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PDAs Helping Smokers Quit

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After smoking for the past 45 years, Dale Marsh thinks it's finally time to give up his a pack-a-day habit.

And the 59-year-old Iowan is hoping PDA technology will help.

A PDA - or personal digital assistant - is a handheld device that can combine computing, telephone/fax, Internet and networking features.

A pilot program Marsh enrolled in through the University of Nebraska Medical Center provides him with a PDA programmed with smoking cessation tools that help quitters deal with withdrawal symptoms and offer tips to deal with situations that trigger smoking.

"Everybody quits smoking when they come in the hospital," said med center researcher Lynne Buchanan, adding that it's when patients go home and have fewer cessation resources that they waver.

The Centers for Disease Control and Prevention estimates 45.1 million Americans smoke cigarettes. About 70 percent of smokers say they want to quit, but nicotine addiction often requires multiple attempts to overcome.

Marsh and roughly 30 other outpatients have been given the free PDAs to use along with another cessation tool, such as medications or nicotine patches or gum. Buchanan said it's recommended they use the devices at least five days a week for eight weeks.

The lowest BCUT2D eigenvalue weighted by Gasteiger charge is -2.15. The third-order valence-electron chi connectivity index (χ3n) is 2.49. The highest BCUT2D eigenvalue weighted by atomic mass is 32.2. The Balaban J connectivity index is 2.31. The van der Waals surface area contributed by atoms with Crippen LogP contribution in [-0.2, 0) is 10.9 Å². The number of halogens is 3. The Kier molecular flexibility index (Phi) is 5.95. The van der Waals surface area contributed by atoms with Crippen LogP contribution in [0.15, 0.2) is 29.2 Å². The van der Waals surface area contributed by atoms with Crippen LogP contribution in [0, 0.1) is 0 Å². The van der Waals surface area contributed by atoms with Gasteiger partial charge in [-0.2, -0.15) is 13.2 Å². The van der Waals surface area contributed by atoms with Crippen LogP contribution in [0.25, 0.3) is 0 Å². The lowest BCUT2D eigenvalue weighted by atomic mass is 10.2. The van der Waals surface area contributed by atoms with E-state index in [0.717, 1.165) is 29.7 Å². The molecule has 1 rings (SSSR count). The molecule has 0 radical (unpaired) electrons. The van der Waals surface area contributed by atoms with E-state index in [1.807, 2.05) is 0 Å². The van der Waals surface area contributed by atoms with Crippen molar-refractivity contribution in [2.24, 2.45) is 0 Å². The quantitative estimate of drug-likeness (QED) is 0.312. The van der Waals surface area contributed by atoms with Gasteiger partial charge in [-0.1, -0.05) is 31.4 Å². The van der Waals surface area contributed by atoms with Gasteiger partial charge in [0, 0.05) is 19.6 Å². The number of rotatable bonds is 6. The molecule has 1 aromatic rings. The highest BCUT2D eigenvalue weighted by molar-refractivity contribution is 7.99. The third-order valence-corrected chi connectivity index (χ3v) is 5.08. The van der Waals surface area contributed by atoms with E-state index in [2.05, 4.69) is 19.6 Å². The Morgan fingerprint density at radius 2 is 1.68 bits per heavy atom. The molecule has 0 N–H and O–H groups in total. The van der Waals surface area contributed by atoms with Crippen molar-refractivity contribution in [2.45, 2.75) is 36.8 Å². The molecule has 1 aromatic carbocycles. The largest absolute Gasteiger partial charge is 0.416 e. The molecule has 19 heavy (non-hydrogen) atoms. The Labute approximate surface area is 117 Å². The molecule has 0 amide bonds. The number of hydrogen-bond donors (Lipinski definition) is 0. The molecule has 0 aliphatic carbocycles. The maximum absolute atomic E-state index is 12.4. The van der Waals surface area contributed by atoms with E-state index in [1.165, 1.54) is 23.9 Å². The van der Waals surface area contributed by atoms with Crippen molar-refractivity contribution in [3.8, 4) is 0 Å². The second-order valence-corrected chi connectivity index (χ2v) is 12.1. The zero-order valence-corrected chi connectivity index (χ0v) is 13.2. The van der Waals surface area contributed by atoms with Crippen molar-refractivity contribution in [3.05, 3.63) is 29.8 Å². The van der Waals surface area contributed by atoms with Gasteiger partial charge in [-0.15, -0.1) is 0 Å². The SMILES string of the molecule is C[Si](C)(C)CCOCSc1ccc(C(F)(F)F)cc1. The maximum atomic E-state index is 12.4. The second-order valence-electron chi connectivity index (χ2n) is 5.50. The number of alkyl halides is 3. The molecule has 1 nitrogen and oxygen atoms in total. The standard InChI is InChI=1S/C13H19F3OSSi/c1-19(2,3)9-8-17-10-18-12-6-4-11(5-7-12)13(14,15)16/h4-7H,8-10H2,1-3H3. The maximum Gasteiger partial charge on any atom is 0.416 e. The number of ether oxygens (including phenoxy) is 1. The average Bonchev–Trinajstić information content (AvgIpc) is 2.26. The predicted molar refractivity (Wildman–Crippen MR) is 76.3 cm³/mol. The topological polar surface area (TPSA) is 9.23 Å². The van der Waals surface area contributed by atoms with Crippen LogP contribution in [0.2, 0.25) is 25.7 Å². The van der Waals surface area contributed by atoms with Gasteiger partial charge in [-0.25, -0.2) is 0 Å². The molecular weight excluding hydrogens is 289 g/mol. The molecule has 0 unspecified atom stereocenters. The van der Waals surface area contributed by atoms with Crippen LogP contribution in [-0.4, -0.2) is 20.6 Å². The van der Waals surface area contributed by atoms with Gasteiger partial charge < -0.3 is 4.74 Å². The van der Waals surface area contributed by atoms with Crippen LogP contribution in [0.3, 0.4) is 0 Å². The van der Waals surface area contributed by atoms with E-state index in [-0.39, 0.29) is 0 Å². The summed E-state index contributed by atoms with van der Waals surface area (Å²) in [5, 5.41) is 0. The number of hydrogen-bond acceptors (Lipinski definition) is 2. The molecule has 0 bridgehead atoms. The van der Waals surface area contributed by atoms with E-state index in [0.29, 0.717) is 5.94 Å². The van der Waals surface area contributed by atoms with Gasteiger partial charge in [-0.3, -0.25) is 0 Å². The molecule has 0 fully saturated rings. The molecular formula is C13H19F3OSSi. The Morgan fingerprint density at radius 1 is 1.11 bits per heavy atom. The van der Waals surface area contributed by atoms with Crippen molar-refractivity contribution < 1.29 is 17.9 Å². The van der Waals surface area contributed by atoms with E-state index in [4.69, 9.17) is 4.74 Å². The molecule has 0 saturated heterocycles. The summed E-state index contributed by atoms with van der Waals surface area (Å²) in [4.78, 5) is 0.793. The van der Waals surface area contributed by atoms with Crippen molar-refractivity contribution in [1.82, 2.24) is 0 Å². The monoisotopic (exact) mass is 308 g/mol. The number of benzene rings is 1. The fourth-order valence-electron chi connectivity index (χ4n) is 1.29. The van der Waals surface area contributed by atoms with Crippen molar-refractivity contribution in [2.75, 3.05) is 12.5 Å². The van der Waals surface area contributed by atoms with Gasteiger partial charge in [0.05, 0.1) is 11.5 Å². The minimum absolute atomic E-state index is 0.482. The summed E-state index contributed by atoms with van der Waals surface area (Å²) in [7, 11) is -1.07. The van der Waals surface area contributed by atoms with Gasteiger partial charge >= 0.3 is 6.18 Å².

"I try to use it daily," said Marsh, who signed up for the program after he was hospitalized for knee surgery. "I pick it up every now and then and go through some of the stuff on it."

Marsh, of Macedonia, Iowa, said he's tried and failed to quit smoking a few times over the past 45 years. After six weeks using the PDA and taking the cessation drug Chantix, he said, it's becoming easier to pass up that cigarette.

"It's getting there," he said. "It takes time."

Buchanan said the goal of the FRIENDS - Follow-up Relationship Intended to End Smoking - PDA cessation program is to help smokers kick the habit by behavior modification.

"Instead of smoking, they would pull this out," she said, explaining that the PDA devices being used are the same size as a pack of cigarettes. The model chosen has a stylus, which Buchanan said is meant to replace the cigarette.

Buchanan said feedback has been mostly positive so far and the PDAs seem to be helping.

The FRIENDS application was developed by the med center and technology specialists at the University of Nebraska at Omaha.

Deepak Khazanchi, who worked on the program at UNO, said future editions will likely include more interactive features and could be made compatible with cell phones.

For more information visit the Web sites of the University of Nebraska Medical Center (www.unmc.edu) and the University of Nebraska at Omaha (www.unomaha.edu).